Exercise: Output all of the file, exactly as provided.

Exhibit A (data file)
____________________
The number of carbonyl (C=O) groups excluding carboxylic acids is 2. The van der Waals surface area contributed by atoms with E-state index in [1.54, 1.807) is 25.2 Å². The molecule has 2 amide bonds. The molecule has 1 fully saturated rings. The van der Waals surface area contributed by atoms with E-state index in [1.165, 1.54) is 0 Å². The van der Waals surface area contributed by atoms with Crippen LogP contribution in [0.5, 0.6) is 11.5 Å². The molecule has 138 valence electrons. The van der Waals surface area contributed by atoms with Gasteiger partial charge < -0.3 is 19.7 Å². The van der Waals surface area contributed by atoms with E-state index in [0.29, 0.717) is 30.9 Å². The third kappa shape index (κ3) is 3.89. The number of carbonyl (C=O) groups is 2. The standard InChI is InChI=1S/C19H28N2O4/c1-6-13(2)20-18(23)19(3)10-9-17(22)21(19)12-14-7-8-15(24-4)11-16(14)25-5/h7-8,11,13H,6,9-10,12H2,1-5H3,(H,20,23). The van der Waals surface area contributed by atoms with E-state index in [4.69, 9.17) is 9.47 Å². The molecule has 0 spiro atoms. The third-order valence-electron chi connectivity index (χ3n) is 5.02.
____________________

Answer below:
The number of carbonyl (C=O) groups excluding carboxylic acids is 2. The van der Waals surface area contributed by atoms with E-state index in [1.54, 1.807) is 25.2 Å². The molecule has 2 amide bonds. The molecule has 1 fully saturated rings. The van der Waals surface area contributed by atoms with E-state index in [1.165, 1.54) is 0 Å². The van der Waals surface area contributed by atoms with Crippen LogP contribution in [0.5, 0.6) is 11.5 Å². The molecule has 138 valence electrons. The van der Waals surface area contributed by atoms with Gasteiger partial charge < -0.3 is 19.7 Å². The van der Waals surface area contributed by atoms with E-state index in [0.29, 0.717) is 30.9 Å². The third kappa shape index (κ3) is 3.89. The number of carbonyl (C=O) groups is 2. The standard InChI is InChI=1S/C19H28N2O4/c1-6-13(2)20-18(23)19(3)10-9-17(22)21(19)12-14-7-8-15(24-4)11-16(14)25-5/h7-8,11,13H,6,9-10,12H2,1-5H3,(H,20,23). The van der Waals surface area contributed by atoms with E-state index in [4.69, 9.17) is 9.47 Å². The molecule has 0 spiro atoms. The third-order valence-electron chi connectivity index (χ3n) is 5.02.